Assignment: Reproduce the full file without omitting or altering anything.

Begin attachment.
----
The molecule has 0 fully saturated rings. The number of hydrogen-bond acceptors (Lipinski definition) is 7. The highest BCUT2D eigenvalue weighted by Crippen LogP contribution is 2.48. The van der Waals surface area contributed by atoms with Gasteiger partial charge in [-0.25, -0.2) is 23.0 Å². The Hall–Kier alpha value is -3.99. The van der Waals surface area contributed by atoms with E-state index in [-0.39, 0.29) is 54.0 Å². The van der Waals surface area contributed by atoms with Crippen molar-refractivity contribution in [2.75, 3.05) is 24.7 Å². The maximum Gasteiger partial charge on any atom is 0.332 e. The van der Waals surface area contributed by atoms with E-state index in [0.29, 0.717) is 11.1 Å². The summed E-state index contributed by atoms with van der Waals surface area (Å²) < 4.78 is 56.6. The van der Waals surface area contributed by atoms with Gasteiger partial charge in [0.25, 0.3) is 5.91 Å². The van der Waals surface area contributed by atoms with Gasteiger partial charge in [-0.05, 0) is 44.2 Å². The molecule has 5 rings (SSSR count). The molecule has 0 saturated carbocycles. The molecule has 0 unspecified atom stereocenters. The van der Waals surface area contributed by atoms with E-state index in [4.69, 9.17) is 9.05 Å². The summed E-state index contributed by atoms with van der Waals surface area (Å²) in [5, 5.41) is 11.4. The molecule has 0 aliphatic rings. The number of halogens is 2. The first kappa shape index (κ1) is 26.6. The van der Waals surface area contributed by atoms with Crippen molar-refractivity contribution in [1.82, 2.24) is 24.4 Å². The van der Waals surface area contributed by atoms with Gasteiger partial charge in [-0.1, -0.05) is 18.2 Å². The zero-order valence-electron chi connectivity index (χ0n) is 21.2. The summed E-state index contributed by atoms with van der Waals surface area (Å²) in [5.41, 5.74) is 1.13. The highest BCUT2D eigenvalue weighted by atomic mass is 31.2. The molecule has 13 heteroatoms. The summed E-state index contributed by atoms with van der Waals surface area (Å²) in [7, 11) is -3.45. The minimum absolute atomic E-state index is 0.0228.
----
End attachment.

The molecule has 0 fully saturated rings. The number of hydrogen-bond acceptors (Lipinski definition) is 7. The highest BCUT2D eigenvalue weighted by Crippen LogP contribution is 2.48. The van der Waals surface area contributed by atoms with Gasteiger partial charge in [-0.25, -0.2) is 23.0 Å². The Hall–Kier alpha value is -3.99. The van der Waals surface area contributed by atoms with E-state index in [-0.39, 0.29) is 54.0 Å². The van der Waals surface area contributed by atoms with Crippen molar-refractivity contribution in [2.75, 3.05) is 24.7 Å². The maximum Gasteiger partial charge on any atom is 0.332 e. The van der Waals surface area contributed by atoms with E-state index in [0.29, 0.717) is 11.1 Å². The summed E-state index contributed by atoms with van der Waals surface area (Å²) < 4.78 is 56.6. The van der Waals surface area contributed by atoms with Gasteiger partial charge in [0.25, 0.3) is 5.91 Å². The van der Waals surface area contributed by atoms with Gasteiger partial charge in [-0.05, 0) is 44.2 Å². The molecule has 5 rings (SSSR count). The molecule has 0 saturated carbocycles. The molecule has 0 unspecified atom stereocenters. The van der Waals surface area contributed by atoms with E-state index in [4.69, 9.17) is 9.05 Å². The summed E-state index contributed by atoms with van der Waals surface area (Å²) in [5, 5.41) is 11.4. The molecule has 0 aliphatic rings. The number of halogens is 2. The first kappa shape index (κ1) is 26.6. The van der Waals surface area contributed by atoms with Crippen molar-refractivity contribution in [1.82, 2.24) is 24.4 Å². The van der Waals surface area contributed by atoms with Gasteiger partial charge in [-0.1, -0.05) is 18.2 Å². The zero-order valence-electron chi connectivity index (χ0n) is 21.2. The summed E-state index contributed by atoms with van der Waals surface area (Å²) in [5.41, 5.74) is 1.13. The highest BCUT2D eigenvalue weighted by atomic mass is 31.2. The molecule has 13 heteroatoms. The summed E-state index contributed by atoms with van der Waals surface area (Å²) in [7, 11) is -3.45. The minimum absolute atomic E-state index is 0.0228.